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Hoffmann, R. A wiki for the life sciences where authorship matters. Nature Genetics (2008)

Leptin induces the hepatic high density lipoprotein receptor scavenger receptor B type I (SR-BI) but not cholesterol 7alpha-hydroxylase (Cyp7a1) in leptin-deficient (ob/ob) mice.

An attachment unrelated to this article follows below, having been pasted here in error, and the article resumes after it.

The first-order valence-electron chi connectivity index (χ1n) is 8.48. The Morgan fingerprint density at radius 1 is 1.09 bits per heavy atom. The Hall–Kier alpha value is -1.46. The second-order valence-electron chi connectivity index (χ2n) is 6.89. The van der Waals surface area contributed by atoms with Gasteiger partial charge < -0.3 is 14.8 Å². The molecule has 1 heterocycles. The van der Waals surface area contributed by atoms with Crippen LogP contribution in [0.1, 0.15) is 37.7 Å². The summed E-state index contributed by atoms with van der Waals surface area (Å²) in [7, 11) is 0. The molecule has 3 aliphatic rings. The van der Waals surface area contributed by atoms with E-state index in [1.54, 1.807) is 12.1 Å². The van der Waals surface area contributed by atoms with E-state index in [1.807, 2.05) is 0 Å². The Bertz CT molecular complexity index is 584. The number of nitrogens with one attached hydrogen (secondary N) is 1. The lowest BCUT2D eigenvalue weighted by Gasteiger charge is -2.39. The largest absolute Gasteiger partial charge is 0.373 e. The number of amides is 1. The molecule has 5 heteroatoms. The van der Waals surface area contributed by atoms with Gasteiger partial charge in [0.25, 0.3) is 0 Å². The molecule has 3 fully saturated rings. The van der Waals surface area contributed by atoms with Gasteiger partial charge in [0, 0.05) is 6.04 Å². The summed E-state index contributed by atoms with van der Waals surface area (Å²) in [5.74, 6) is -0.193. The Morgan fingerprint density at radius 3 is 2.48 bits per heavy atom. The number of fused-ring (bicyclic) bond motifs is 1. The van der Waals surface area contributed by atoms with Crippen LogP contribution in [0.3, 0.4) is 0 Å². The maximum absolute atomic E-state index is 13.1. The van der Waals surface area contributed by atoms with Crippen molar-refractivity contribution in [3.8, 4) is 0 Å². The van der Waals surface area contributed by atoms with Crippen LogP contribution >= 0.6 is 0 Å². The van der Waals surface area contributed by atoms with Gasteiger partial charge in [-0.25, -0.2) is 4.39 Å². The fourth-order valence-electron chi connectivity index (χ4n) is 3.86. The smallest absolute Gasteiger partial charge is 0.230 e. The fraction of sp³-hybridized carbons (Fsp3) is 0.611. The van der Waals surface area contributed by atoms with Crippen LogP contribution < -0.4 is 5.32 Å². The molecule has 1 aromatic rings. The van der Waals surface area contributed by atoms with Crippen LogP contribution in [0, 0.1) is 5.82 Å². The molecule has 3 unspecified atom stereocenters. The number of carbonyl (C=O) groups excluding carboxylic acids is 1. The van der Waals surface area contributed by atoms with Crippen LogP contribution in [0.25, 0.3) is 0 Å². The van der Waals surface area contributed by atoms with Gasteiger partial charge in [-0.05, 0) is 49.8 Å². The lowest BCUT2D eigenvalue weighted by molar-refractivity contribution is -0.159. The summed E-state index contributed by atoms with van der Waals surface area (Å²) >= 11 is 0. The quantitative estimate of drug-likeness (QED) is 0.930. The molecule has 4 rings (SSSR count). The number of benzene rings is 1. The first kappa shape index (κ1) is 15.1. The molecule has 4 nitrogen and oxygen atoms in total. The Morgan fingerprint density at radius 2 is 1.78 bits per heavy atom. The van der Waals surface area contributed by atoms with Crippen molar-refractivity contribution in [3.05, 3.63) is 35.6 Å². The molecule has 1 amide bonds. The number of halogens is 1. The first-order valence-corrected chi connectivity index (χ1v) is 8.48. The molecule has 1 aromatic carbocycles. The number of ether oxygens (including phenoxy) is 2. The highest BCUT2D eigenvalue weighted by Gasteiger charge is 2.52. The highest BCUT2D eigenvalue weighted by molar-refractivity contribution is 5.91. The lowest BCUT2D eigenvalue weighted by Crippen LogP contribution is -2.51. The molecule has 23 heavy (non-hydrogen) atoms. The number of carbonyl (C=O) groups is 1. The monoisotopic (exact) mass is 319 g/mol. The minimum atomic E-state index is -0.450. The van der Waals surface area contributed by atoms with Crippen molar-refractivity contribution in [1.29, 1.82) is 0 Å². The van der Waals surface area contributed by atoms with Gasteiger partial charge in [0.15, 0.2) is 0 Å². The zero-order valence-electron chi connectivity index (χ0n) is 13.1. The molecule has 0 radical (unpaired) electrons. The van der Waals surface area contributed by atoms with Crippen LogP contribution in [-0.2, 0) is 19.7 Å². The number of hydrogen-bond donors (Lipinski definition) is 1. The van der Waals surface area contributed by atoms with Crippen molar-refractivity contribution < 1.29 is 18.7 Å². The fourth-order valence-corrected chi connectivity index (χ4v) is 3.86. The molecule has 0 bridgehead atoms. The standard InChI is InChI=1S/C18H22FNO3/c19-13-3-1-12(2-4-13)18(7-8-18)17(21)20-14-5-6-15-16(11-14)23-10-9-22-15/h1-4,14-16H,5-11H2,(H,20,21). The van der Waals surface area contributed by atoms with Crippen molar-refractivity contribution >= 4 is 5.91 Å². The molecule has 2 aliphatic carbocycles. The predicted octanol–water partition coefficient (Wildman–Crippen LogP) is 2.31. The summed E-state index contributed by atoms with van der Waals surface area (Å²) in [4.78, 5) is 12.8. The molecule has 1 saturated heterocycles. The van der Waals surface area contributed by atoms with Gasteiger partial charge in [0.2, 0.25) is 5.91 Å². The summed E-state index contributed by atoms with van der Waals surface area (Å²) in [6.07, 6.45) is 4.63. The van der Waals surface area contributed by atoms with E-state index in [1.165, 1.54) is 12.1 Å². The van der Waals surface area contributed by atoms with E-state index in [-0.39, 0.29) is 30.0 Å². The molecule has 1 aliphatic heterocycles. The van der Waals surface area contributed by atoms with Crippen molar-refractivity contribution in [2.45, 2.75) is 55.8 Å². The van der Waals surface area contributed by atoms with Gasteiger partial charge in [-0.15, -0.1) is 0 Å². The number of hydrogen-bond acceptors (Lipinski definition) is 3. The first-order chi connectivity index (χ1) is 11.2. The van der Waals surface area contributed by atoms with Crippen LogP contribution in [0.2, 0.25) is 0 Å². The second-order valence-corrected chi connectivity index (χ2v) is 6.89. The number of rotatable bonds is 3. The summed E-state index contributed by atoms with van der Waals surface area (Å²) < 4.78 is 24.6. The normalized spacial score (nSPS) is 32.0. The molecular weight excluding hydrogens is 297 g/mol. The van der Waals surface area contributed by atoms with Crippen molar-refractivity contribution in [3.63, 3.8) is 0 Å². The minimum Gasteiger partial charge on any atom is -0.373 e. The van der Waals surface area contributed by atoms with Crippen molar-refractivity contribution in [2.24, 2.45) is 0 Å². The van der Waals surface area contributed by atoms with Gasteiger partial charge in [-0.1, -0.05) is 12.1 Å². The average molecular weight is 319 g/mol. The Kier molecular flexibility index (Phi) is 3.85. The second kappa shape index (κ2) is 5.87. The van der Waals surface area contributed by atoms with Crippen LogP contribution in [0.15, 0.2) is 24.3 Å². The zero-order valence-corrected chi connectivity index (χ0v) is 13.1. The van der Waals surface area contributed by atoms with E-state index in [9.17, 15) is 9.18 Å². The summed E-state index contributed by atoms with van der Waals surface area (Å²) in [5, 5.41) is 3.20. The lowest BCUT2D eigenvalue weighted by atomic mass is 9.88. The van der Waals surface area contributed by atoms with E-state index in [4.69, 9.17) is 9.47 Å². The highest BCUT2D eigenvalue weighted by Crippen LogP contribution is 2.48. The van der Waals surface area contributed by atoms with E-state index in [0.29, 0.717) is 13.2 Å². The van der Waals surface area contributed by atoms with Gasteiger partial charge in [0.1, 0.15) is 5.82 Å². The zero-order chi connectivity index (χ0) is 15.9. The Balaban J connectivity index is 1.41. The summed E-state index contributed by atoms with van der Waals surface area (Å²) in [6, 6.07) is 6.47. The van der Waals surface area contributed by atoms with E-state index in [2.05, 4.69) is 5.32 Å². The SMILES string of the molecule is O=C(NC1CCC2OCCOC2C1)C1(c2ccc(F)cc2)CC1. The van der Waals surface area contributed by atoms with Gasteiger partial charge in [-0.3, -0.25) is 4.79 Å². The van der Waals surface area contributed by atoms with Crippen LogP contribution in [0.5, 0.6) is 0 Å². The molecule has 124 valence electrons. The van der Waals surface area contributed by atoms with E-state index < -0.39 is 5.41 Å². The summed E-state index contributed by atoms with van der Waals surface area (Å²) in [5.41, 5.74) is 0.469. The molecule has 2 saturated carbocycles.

Cholesterol elimination from the body involves reverse cholesterol transport from peripheral tissues in which the elimination of high density lipoprotein (HDL) and low density lipoprotein (LDL) cholesterol by the liver and subsequent biliary excretion as free cholesterol and bile acids are important. In situations of peripheral fat and cholesterol accumulation, such as obesity, these pathways may be overloaded, contributing to increased cholesterol deposition. Leptin has an important role in obesity, suppressing food intake and increasing energy expenditure. This hormone, which is absent in genetically obese ob/ob mice, is also thought to be involved in the coordination of lipid excretion pathways, although available data are somewhat inconsistent. We therefore studied the expression of the hepatic HDL receptor, scavenger receptor class B type I (SR-BI), and the LDL receptor as well as the rate-limiting enzyme in bile acid synthesis, cholesterol 7alpha-hydroxylase (Cyp7a1), in leptin-deficient ob/ob mice and their wild-type controls. In ob/ob mice, protein levels of both LDL receptor and SR-BI were reduced, whereas LDL receptor mRNA levels were increased and those of SR-BI were reduced, regardless of challenge with a 2% cholesterol diet. In ob/ob mice, the enzymatic activity and mRNA for Cyp7a1 were reduced, and the increase in response to dietary cholesterol was blunted. Upon short-term (2 days) treatment with leptin, a dose-dependent increase was seen in the SR-BI protein and mRNA, whereas the Cyp7a1 protein and mRNA were reduced. Our findings indicate that leptin is an important regulator of hepatic SR-BI expression and, thus, HDL cholesterol levels, whereas it does not stimulate Cyp7a1 and bile acid synthesis.[1]


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